Innovation shouldn’t be something people think about only during retreats and workshops. If thinking about new ways of doing things is seen only as an occasional exercise, you’ll never be able to access the full potential of your employees’ creativity and imagination.

Instead, make room for your staff to consider innovation as part of their daily tasks. For example, manufacturing giant 3M is famous for giving its employees a 15% time allowance every day for constructive daydreaming.

Of course, this doesn’t mean handing out a 15% buffer for employees to just snooze at their desks. You should ask your people to demonstrate the results of these innovation sessions.

Lean Tip #3054 – Accept Failure and Make it the Norm

It’s an unavoidable fact that innovation carries the risk of failure. For every example of world-changing innovation, there’s a whole trash heap of failed ideas.

Rather than running from this fact, companies need to come to peace with it. Acknowledge the possibility of failure, dedramatize it and encourage risky initiatives to help employees approach innovation in a more open and inventive way.

Lean Tip #3055 – Give Employees a Reason to Care

The fact is, if people aren’t feeling connected to your company, there’s little incentive for them to be innovative.

Make sure you keep your team in the loop on your firm’s strategies and challenges, and invite their input.

Employees who are involved early on in processes and plans will be motivated to see them through to completion. Their active participation will fuel more ideas than if they learn of initiatives second-hand.

Lean Tip #3056 – Empower Your Employees to Make Decisions and Take Action

People who are trusted to take safe risks and attempt new ways of doing things just may stumble across that next great business solution.

Be careful about being too critical when things go wrong, though, because employees will take note.

No one wants to be the center of negative attention, and people will hold back on making suggestions if they’re worried about potential consequences.

Lean Tip #3057 – Calm the Naysayers For More Creativity

A key reason people often hesitate to offer fresh proposals is that they worry what others might say. No one wants to have their ideas shot down immediately or become fodder for jokes. Make sure you’re doing all you can to make it safe to brainstorm.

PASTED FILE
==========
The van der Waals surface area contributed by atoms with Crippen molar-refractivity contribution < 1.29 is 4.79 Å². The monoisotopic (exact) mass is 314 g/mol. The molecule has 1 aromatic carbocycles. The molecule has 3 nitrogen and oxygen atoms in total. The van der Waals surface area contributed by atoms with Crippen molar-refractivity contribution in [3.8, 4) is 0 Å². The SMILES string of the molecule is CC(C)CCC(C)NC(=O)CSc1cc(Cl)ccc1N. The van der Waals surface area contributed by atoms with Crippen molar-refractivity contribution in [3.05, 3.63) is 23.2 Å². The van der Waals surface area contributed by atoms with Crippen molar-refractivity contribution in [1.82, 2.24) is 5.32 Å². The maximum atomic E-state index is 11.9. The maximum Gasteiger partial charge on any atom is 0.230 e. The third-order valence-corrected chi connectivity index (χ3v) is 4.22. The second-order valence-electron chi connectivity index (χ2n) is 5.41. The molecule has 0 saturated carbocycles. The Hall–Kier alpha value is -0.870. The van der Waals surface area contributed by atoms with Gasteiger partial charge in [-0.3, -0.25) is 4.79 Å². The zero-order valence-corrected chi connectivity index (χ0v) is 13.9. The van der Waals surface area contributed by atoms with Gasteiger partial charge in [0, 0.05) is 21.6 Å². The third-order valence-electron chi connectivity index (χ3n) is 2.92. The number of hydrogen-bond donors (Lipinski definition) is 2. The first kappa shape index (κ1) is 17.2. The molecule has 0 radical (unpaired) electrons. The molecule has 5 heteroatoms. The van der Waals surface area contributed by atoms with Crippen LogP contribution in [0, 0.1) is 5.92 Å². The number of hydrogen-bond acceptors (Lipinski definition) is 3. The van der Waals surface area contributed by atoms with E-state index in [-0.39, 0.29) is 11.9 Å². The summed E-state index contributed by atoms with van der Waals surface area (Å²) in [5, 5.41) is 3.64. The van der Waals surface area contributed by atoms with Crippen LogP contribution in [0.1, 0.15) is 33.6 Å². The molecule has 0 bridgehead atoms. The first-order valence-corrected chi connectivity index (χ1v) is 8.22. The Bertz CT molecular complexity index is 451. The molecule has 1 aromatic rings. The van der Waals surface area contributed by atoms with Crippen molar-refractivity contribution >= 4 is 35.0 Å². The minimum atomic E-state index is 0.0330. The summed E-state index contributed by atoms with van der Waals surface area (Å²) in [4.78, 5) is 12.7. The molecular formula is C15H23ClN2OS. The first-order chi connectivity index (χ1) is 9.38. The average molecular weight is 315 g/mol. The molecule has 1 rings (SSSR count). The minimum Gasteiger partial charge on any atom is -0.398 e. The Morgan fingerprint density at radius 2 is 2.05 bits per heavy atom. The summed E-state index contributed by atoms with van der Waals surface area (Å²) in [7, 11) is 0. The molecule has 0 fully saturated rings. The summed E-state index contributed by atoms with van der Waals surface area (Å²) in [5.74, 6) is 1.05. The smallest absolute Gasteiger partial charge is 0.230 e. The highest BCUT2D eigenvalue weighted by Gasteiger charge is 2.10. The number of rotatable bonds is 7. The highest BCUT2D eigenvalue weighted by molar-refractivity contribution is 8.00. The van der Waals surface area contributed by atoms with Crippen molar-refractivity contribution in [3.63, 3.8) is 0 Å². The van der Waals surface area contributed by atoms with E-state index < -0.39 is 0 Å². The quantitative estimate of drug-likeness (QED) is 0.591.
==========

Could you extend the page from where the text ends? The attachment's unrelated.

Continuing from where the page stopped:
Even if someone makes an unrealistic suggestion, thank the person for thinking creatively. Also make sure that people can offer their recommendations in writing if they’re not comfortable speaking up. Stress to the entire team that you welcome input any way they prefer to share it with you.

Lean Tip #3058 – Remove the Red Tape

You may think that it’s easy for employees to offer their ideas, but is it really?

Consider which internal processes might be stifling innovation.

For instance, it can be demoralizing if recommendations must go through multiple layers of approvals in the organization and take a significant time before they’re implemented, if at all.

Look for ways to streamline the process so people can see their good ideas in action quickly.

Lean Tip #3059 – Be Positive About Every Suggestion

Treat every idea with the same amount of respect. Record or write every idea your team suggests, but try to limit how much time you spend on each idea. This can help encourage your team to continue thinking of new ideas and using previous suggestions as inspiration.

Lean Tip #3060 – Realize That Innovation is Everyone’s Job

A common issue in organizations is to assume that innovation is someone else’s job to figure out. Surely coming up with new ideas is for the creative team/the managers, no one else?

The reality is that no matter where you are in the organization, everyone has ideas. Everyone can, and should, share their unique perspective to help the organization grow and improve.

Getting into the mindset that innovation is everyone’s job can take some adjustment. But by encouraging everyone to contribute and valuing everyone’s ideas equally, you can learn so much from your team.